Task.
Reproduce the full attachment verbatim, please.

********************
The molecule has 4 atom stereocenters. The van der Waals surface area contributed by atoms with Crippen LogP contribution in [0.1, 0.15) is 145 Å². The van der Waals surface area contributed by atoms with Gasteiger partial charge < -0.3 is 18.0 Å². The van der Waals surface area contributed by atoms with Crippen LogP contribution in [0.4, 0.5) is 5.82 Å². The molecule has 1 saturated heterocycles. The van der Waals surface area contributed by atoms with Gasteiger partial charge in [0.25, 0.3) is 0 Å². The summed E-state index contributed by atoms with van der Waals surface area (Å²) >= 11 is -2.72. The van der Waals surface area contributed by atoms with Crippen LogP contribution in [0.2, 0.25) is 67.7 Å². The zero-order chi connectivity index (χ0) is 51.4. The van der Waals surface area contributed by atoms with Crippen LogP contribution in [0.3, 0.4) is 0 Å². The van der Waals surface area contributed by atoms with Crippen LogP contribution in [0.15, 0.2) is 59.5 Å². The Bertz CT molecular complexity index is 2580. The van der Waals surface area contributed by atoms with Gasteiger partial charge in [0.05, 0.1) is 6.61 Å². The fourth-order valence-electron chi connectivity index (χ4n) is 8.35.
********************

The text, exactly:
The molecule has 4 atom stereocenters. The van der Waals surface area contributed by atoms with Crippen LogP contribution in [0.1, 0.15) is 145 Å². The van der Waals surface area contributed by atoms with Gasteiger partial charge < -0.3 is 18.0 Å². The van der Waals surface area contributed by atoms with Crippen LogP contribution in [0.4, 0.5) is 5.82 Å². The molecule has 1 saturated heterocycles. The van der Waals surface area contributed by atoms with Gasteiger partial charge in [0.25, 0.3) is 0 Å². The summed E-state index contributed by atoms with van der Waals surface area (Å²) >= 11 is -2.72. The van der Waals surface area contributed by atoms with Crippen LogP contribution in [0.2, 0.25) is 67.7 Å². The zero-order chi connectivity index (χ0) is 51.4. The van der Waals surface area contributed by atoms with Crippen LogP contribution in [0.3, 0.4) is 0 Å². The van der Waals surface area contributed by atoms with Crippen LogP contribution in [0.15, 0.2) is 59.5 Å². The Bertz CT molecular complexity index is 2580. The van der Waals surface area contributed by atoms with Gasteiger partial charge in [0.05, 0.1) is 6.61 Å². The fourth-order valence-electron chi connectivity index (χ4n) is 8.35.